Difference between valid and sound argument
An argument formed by a set of propositions of which one is the conclusion and the others are premises. An argument is valid when it is possible to adequately justify the conclusion through the premises and it is sound when, in addition to being valid, it also has true premises.
Consider the following example:
All spiders have twelve legs.
Every human being is a spider.
So every human has twelve legs.
Each of the propositions of the above argument is false. However, the argument as a whole is valid. This is because a valid argument is one that the conclusion necessarily follows from the premises. That is, if the premises are true, the conclusion will also be true.
Suppose the first and second propositions are true. If you accept that both are true, then you will have to accept that the conclusion is also true, because there is no possibility that the conclusion is false in this case.
Consider a second example:
The Annabelle cow has black and white fur.
The Betsie cow has black and white fur.
Therefore, all cows have black and white fur.
The premises of the argument are true, but the conclusion is false. That is, this is an invalid argument, since the premises are true and the conclusion is false.
Note: A valid argument is one that is impossible for the conclusion to be false if the premises are true. However, validity says nothing about the truth of the conclusion. It just says that the conclusion follows from the premises.
A valid argument can have a false conclusion. Therefore, the validity of an argument is no guarantee that that argument is a good one. In logic, there is another term used to refer to an argument that, besides being valid, has true premises and, therefore, the true conclusion: sound.
A sound argument is one that, in addition to being valid, has true premises.
When we are going to analyze an argument, we must ask two questions:
- Are the premises of the argument true?
- Is the argument valid, that is, does the conclusion necessarily follow from the premises?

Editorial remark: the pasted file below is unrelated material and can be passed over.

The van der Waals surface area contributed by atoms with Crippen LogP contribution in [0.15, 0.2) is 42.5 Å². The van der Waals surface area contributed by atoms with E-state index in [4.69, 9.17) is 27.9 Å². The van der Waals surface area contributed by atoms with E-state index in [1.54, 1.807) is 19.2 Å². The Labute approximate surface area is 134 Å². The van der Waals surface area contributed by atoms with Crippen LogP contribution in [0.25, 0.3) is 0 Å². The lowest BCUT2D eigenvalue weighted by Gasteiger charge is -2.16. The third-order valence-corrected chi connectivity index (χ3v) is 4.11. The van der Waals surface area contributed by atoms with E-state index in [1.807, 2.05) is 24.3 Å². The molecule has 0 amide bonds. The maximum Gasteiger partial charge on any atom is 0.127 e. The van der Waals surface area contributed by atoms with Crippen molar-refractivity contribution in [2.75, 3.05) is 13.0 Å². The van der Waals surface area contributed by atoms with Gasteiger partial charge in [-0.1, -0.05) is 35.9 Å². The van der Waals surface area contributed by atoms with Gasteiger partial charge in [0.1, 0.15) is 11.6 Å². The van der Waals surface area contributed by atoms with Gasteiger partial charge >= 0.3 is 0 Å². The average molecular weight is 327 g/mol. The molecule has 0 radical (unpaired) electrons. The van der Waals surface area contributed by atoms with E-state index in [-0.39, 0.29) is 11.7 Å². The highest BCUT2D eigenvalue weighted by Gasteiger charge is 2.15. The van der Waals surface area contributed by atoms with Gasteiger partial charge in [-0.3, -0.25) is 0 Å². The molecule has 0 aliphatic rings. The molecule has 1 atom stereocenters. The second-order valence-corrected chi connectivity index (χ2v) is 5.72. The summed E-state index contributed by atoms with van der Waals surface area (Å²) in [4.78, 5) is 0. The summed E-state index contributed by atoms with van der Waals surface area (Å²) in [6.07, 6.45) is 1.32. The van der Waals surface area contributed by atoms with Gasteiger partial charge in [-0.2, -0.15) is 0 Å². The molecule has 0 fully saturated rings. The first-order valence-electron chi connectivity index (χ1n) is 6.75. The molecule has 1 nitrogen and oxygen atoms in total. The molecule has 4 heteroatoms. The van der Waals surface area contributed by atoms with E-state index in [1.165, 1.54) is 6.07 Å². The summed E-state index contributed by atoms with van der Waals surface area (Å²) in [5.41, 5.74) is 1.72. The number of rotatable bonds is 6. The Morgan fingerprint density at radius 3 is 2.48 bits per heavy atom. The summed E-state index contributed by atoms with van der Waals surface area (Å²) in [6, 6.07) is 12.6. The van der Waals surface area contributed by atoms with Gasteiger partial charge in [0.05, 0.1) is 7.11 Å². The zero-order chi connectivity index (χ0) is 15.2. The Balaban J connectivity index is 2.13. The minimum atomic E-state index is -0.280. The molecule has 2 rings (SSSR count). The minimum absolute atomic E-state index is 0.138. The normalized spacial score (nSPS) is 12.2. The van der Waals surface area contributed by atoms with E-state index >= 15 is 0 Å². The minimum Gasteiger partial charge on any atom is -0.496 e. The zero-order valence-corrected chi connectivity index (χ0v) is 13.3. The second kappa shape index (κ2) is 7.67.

As we saw in the examples above, it is not enough for an argument to be valid for it to be good. The first argument, while valid, had a false conclusion.
On the other hand, it is not enough for an argument to have its true premises for it to be a good argument. The second example, although it had true premises, led to a false conclusion.
Therefore, in the analysis of arguments, it is important to be aware of these two aspects: the content of the argument (if the premises are true) and its form (if it is valid). In order to have a good argument, which justifies its conclusion, it must be valid and have true premises.
Logic cannot tell us anything about the truth of an argument’s premises. If we are faced with the statement “a spider has twelve legs”, there is no point in using logic to find out if it is true or false. We will have to do an investigation looking at these insects and counting their number of legs.
The logic contributes to the analysis and evaluation of arguments showing which are valid and which are invalid. Throughout the history of logic, instruments have been developed for the analysis and evaluation of different types of arguments. The syllogistic logic and the propositional logic are two examples.
Walton, Douglas. Informal Logic: A Pragmatic Approach. Cambridge: Cambridge University Press, 2008.